A Museum of Living History
January 1, 2009 7:59 AM   Subscribe

The Academy of Achievement brings students face-to-face with the extraordinary leaders, thinkers and pioneers who have shaped our world. Through profiles, biographies, and interviews Achievers in The Arts, Business, Public Service, Science, and Sports teach us how the Academy's core values of passion, vision, preparation, courage, perseverance, and integrity can, and will, lead to success.

Includes a library of podcasts that are excerpts from symposium presentations from the Academy's international summits.

Biographies from the Academy of Achievement have been linked on MetaFilter previously (1, 2, 3, 4, 5), but the full site has not been featured.
posted by netbros (6 comments total) 6 users marked this as a favorite
They don't have Earl, who once drank two six packs and subsequently bowled a 300 in front of everyone.
posted by Wolfdog at 8:05 AM on January 1, 2009

Several friends of mine have been on this junket. While they all enjoyed the chance to see these notables speak and talk to them, they thought the whole thing was a little bit strange, and that some of it might be an excuse for the donors to get access to these figures as well as the students.
posted by grouse at 9:11 AM on January 1, 2009

I love the story of Edward Teller essentially becoming a protege of Werner Heisenberg, because Teller was the only good competition for Heisenberg's mad skillz at ping pong.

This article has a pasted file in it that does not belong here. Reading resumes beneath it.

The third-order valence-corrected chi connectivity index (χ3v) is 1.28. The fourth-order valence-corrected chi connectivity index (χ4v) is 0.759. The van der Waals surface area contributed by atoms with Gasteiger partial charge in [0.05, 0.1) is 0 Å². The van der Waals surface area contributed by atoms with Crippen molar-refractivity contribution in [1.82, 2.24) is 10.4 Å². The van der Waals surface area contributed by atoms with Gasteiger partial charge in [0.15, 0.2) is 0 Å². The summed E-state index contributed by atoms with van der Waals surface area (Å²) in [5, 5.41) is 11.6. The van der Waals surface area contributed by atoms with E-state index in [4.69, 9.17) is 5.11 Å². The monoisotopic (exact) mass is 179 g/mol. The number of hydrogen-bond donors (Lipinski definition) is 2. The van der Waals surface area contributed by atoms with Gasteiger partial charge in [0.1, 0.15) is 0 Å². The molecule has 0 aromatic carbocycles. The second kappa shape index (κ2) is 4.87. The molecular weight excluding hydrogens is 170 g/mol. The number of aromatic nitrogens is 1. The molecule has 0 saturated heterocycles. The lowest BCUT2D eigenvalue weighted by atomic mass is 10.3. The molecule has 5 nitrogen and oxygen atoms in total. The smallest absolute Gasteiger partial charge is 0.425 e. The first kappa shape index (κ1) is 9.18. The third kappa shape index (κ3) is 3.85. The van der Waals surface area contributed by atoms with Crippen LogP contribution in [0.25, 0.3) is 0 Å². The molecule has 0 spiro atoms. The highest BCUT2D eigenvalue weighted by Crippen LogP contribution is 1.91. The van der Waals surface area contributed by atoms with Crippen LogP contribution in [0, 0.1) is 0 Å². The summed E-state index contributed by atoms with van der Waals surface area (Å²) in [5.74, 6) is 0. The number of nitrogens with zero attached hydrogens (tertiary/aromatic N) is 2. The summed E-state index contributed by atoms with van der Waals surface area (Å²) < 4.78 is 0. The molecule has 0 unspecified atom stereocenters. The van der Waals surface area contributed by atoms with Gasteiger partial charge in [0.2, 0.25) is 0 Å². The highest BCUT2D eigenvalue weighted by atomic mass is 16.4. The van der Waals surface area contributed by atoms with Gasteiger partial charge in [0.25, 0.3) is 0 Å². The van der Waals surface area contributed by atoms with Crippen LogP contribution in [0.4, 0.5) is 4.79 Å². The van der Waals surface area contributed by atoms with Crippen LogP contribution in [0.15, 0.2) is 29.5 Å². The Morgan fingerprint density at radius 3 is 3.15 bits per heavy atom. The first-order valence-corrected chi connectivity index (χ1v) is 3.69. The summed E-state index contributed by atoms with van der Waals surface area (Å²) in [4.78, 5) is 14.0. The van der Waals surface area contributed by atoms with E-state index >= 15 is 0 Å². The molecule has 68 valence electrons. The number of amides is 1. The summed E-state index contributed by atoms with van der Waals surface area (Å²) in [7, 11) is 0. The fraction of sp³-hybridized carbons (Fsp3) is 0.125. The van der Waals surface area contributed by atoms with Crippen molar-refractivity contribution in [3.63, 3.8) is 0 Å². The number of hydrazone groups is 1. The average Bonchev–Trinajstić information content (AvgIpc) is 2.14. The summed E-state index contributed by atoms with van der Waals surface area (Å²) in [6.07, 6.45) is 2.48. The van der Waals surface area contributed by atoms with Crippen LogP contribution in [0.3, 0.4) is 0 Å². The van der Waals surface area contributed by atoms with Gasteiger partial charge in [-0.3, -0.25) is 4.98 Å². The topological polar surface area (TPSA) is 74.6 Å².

Ping pong and the uncertainty principle... kind of figures, really.
posted by markkraft at 9:35 AM on January 1, 2009

I've been to this!
posted by escabeche at 7:17 PM on January 1, 2009

I would be interested seeing your thoughts firsthand, escabeche.
posted by grouse at 8:03 PM on January 1, 2009

It was in 1984, in Minneapolis -- I was 13 and one of the students invited to attend the event, I think because I had high SAT scores. Each student was sponsored by a wealthy donor who paid for our travel and lodging; mine was Ivan Boesky, who was just a not-very-famous rich guy at the time but who became much more famous a couple of years later when he went to jail for insider training. I had to stand up at a podium and thank Boesky and the Academy. First time I ever wore a tuxedo. The honorees were a strange mix of notables from sports, popular culture, science, arts, and politics. The medium-famous people were around for the whole weekend, the most famous people just showed up for the closing banquet. There must have been inspirational lectures and such, but I remember none of it.

I was excited about seeing Jimmy Carter and (being a huge Orioles fan) Brooks Robinson -- I think the only other person whose work I was familiar with was Ed Asner. Carter and Robinson were just there for the banquet. I shook hands with Carter, exchanged a word with Robinson, but was fairly awkward and shy because despite my love for the Orioles I didn't actually know anything about him -- he retired years before I started watching baseball. The photo of me shaking hands with Carter hung above my parents' mantel for many years.

OK, since I happen to be visiting my parents as I write this, I have gone into the closet and dug out my award from this. It's a plate in a frame with my name on it, and underneath the plate there's a plaque reading


So now you know.
posted by escabeche at 10:20 PM on January 1, 2009 [1 favorite]

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